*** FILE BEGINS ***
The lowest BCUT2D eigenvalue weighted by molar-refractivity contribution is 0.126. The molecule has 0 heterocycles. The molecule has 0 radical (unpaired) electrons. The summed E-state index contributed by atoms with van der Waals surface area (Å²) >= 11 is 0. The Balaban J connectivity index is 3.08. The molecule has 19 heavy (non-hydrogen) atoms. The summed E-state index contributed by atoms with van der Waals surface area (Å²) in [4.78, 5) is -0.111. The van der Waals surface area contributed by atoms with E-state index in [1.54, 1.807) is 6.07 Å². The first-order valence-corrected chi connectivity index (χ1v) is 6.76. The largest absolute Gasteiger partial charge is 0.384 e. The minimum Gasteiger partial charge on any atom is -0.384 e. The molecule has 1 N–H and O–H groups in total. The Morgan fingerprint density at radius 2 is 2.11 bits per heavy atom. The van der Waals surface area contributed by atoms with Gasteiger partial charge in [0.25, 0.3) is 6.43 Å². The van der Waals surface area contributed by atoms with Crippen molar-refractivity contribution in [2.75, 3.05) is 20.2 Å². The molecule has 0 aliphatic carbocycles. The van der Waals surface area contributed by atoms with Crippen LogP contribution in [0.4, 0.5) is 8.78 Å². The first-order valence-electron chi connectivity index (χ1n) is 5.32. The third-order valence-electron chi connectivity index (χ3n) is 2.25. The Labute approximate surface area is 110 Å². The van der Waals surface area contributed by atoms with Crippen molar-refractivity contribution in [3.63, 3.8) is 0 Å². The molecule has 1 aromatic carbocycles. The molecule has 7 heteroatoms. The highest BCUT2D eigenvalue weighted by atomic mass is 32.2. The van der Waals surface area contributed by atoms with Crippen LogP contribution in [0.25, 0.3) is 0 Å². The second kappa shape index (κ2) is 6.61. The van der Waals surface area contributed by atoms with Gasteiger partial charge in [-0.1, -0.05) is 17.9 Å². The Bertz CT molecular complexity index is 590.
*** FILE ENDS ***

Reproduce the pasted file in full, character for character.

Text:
The lowest BCUT2D eigenvalue weighted by molar-refractivity contribution is 0.126. The molecule has 0 heterocycles. The molecule has 0 radical (unpaired) electrons. The summed E-state index contributed by atoms with van der Waals surface area (Å²) >= 11 is 0. The Balaban J connectivity index is 3.08. The molecule has 19 heavy (non-hydrogen) atoms. The summed E-state index contributed by atoms with van der Waals surface area (Å²) in [4.78, 5) is -0.111. The van der Waals surface area contributed by atoms with E-state index in [1.54, 1.807) is 6.07 Å². The first-order valence-corrected chi connectivity index (χ1v) is 6.76. The largest absolute Gasteiger partial charge is 0.384 e. The minimum Gasteiger partial charge on any atom is -0.384 e. The molecule has 1 N–H and O–H groups in total. The Morgan fingerprint density at radius 2 is 2.11 bits per heavy atom. The van der Waals surface area contributed by atoms with Gasteiger partial charge in [0.25, 0.3) is 6.43 Å². The van der Waals surface area contributed by atoms with Crippen molar-refractivity contribution in [2.75, 3.05) is 20.2 Å². The molecule has 0 aliphatic carbocycles. The van der Waals surface area contributed by atoms with Crippen LogP contribution in [0.4, 0.5) is 8.78 Å². The first-order valence-electron chi connectivity index (χ1n) is 5.32. The third-order valence-electron chi connectivity index (χ3n) is 2.25. The Labute approximate surface area is 110 Å². The van der Waals surface area contributed by atoms with Crippen molar-refractivity contribution in [3.63, 3.8) is 0 Å². The molecule has 1 aromatic carbocycles. The molecule has 7 heteroatoms. The highest BCUT2D eigenvalue weighted by atomic mass is 32.2. The van der Waals surface area contributed by atoms with Crippen LogP contribution in [0.25, 0.3) is 0 Å². The second kappa shape index (κ2) is 6.61. The van der Waals surface area contributed by atoms with Gasteiger partial charge in [-0.1, -0.05) is 17.9 Å². The Bertz CT molecular complexity index is 590.